[ Technical researcher and writer. ] The quintessential BASIC encyclopedia. Every BASIC command, function, and operator, in every dialect known, was included. Unlike other CompuSoft books that doted on the beginning programmer, the BASIC Handbook was a no-nonsense, to-the-point affair weighing in at nearly 900 pages. The first edition was published in 1978. I worked on the third and last edition.
[ Technical researcher and writer. ] In 1984, we had one of the first Macintoshes (an original, 128K Mac) before they were available to the public. Because of my Apple II background, I was selected to research this rendition of the BASIC manuscript. Microsoft BASIC 2.0 on the Mac was so different than anything before it, the book literally required a complete rewrite. I did my best to manufacture prose in the witty Lien style, an exercise that gave me confidence to write on my own.
[ Technical researcher and writer. ] This is the book I really wanted to do because I knew Applesoft BASIC quite well. Although not as radical as the Mac, the Apple II was a big departure from the TRS-80 upon which the original manuscript was based. As a result, much rewriting and new text was needed. There’s even a chapter on loading and saving programs to cassette tape! Gads.
The original IBM PC was the great, great grand daddy of most of the computers in use today. In 1984, we knew that IBM’s initial foray into the world of personal computers was a significant leap and would bring BASIC to a wider audience. This book covered “BASICA” for the PC and its diminutive and unsuccessful counterpart, the funky IBM PCjr. If you remember the PCjr, with its chiclet keyboard, you’re an old timer or have an exceptionally good memory.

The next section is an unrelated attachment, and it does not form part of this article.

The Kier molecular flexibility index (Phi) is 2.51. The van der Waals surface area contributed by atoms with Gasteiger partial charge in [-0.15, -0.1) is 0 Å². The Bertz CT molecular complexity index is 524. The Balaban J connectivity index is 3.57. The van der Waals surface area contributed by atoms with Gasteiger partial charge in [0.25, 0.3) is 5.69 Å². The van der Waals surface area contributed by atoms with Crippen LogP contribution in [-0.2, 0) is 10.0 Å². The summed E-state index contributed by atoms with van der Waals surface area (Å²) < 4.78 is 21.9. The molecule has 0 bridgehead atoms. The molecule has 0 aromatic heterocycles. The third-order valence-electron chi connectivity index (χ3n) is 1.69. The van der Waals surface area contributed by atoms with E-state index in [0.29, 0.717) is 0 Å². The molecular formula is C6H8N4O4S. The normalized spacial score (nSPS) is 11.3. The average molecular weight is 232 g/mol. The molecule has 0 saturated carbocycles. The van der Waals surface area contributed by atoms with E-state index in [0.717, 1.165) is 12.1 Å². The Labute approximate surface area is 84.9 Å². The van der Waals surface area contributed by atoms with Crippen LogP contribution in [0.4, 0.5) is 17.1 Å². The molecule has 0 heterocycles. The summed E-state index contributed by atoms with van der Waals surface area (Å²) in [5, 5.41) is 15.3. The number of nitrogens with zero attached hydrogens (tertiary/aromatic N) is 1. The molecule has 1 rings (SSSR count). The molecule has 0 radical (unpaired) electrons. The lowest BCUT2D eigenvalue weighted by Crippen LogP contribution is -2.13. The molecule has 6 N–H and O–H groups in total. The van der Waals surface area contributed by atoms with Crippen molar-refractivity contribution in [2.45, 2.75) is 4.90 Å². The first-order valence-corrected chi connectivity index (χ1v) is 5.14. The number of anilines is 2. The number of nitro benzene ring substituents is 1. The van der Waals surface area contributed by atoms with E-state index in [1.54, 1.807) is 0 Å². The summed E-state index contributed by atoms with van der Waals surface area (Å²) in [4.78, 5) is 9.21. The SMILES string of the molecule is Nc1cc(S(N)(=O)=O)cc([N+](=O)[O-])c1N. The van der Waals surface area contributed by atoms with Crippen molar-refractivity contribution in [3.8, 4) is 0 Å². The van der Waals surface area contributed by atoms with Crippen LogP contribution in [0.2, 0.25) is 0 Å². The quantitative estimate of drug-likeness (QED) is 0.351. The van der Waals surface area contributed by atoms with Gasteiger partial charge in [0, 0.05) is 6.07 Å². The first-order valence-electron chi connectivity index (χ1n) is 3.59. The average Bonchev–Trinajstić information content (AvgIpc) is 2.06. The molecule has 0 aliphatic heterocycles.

[ Technical researcher and writer. ] This book was my first solo research project. The TRS-80 Model 4/4P was an upgrade to the Model III. I really couldn’t stand the TRS-80 Model III on which we wrote all of our manuscripts in a program called Scripsit. The floppy drives were frustratingly temperamental, and we were constantly hauling them to the Radio Shack Computer Center for repair. The tech there was a chain-smoker, and the machines always came back smelling like an ashtray. No wonder the drives went kaput so often.
[ Technical researcher and writer. ] This was my first team research project at CompuSoft, and what an interesting one to start with. The Model 100 was the most innovative computer to come out of Tandy’s Texas headquarters in years. The size of a notebook, it was the precursor to today’s palmtop computers, complete with address book, telecommunications features, and, of course, built-in BASIC language. Dr. Lien routinely traveled the world with his Model 100, dialing into the office from afar to exchange email with staff. This was more than a decade before the Internet started to take off.
Trivia: CompuSoft’s office email system ran on an Apple II with Bill Blue’s Online messaging software. It later was replaced by the software I wrote which eventually evolved into ProLine. This confluence of events marked a twenty year (and counting) association with Bill Blue. He later started United Software Industries, Inc., where I worked on the MouseTalk application as an assembly language programmer. In 1993, we teamed up to create CTSnet.